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  #9  
Old 09-26-2004, 02:03 PM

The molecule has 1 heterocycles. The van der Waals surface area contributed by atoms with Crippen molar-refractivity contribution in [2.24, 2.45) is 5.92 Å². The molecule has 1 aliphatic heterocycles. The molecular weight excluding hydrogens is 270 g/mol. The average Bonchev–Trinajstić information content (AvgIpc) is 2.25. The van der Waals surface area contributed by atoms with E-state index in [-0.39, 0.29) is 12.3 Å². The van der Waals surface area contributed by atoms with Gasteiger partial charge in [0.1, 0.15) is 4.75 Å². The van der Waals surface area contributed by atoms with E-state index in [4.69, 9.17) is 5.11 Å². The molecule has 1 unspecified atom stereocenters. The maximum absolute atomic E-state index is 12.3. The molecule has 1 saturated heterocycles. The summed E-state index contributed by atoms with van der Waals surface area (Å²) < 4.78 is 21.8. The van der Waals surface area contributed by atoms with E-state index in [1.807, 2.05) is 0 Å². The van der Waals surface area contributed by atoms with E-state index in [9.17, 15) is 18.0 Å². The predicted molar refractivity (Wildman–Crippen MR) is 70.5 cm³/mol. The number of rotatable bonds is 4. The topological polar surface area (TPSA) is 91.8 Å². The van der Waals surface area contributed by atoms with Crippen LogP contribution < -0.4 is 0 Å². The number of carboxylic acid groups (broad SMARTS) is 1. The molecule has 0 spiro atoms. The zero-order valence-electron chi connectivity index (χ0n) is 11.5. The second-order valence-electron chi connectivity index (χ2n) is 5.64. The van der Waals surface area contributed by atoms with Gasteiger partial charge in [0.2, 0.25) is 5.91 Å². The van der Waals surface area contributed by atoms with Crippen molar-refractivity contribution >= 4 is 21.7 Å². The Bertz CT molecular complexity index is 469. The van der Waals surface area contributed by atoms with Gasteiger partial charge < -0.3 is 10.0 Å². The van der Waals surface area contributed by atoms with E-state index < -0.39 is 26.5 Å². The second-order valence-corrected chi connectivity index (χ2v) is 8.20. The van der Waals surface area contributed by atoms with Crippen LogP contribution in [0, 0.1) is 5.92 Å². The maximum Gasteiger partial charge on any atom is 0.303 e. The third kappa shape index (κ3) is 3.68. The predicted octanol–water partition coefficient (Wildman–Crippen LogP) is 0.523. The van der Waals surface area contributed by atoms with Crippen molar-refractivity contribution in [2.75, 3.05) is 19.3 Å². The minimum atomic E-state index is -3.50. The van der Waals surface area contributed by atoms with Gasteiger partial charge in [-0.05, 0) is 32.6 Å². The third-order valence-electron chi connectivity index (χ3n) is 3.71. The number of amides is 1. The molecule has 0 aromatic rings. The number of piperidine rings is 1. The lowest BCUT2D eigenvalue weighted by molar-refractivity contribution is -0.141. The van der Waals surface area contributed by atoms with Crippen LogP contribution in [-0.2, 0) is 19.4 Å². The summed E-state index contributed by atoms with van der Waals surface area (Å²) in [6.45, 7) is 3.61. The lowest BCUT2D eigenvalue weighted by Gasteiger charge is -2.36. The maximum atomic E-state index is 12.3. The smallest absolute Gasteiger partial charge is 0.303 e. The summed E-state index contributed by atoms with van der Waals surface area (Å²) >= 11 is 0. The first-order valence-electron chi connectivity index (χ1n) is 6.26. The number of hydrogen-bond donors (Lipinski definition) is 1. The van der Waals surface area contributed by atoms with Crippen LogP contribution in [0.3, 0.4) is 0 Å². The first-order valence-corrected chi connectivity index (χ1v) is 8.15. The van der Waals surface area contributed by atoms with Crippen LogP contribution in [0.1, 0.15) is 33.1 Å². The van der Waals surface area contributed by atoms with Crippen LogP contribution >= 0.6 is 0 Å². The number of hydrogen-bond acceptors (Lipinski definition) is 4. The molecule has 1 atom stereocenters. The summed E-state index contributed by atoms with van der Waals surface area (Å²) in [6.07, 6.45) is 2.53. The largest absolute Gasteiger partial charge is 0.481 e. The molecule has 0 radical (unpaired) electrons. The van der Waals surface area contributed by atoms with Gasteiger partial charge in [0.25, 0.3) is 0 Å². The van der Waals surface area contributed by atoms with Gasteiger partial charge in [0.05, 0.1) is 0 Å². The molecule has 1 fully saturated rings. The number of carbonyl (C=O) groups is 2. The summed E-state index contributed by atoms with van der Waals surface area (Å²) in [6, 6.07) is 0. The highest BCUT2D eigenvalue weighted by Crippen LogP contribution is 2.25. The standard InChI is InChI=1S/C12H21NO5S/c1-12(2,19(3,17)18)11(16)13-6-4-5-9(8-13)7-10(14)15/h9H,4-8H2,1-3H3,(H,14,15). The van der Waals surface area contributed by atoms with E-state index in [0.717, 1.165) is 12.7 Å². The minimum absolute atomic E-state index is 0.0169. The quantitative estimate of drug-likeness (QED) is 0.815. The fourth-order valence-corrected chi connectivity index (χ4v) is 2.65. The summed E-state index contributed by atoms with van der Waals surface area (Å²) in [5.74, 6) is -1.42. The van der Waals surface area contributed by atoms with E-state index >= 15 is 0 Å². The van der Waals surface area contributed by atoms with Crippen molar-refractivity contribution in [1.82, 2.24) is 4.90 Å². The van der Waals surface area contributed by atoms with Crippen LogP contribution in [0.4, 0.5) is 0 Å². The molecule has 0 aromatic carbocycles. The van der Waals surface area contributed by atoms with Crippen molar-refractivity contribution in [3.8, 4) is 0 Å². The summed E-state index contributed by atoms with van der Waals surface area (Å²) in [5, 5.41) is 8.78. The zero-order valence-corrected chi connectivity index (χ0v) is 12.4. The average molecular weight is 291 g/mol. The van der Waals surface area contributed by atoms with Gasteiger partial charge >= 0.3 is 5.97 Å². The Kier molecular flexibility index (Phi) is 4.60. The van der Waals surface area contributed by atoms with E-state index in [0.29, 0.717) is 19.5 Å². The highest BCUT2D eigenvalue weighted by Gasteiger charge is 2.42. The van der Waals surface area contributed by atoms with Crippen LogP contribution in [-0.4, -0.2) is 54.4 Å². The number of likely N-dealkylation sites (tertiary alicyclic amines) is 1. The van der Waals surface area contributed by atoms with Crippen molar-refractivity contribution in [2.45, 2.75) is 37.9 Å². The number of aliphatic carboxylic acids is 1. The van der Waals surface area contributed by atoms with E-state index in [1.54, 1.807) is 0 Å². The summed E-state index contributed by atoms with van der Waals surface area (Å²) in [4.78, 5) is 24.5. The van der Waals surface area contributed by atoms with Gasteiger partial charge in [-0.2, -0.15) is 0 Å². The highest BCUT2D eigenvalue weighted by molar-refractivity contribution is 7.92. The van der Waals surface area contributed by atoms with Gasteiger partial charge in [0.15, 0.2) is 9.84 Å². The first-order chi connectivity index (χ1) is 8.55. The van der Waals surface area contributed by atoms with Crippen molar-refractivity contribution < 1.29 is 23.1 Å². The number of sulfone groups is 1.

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I'm not sure what caused it. Perhaps it was a shoddy repacking at some point I don't know. I got home from a long trip and there was a very loud and troubling grinding sound coming from the wheel when I slowed down. Perhaps the sliver of metal there broke off while at highway speeds and only got in the way when things slowed down. I jacked up the wheel to check for obvious outside damage and rubbing. I honestly thought I'd find the tie rod rubbing on the wheel or something of that nature. I didn't see any obvious external damage so I drove home 30 miles. Eventually the noise actually stopped. So I figured I had a stone or something behind the heat shield and that it had worked itself loose. The next day the grinding returned so I tore the wheel down. Rotor looked good but worn, no broken brake pads and no rubbing sheild on the disk. So I pulled the caliper off and the grinding was still there. The bearing was tight. No play that I could feel. So I pulled it.. I cleaned all the grease out of the hub and off of the spindle and never did find the metal piece that is obviously missing. There was plenty of grease in the hub so I doubt it worked its way to the outer bearing. I'm sure its actually trapped inside the inner bearing. The spindle looks fine. The inner race is shot so I'll certainly replace that, there is a groove worn into it where the metals was rubbing. I'll likely go ahead and replace the outer bearing and race as. During the rotor/hub removal I managed to make 5 distinctive dings in the surface of the rotor.. so that'll get replaced as well. The brake lines look a little old.. so I'll probably replace those as well. Fortunately the calipers and pistons look to be in great shape so I can leave them alone..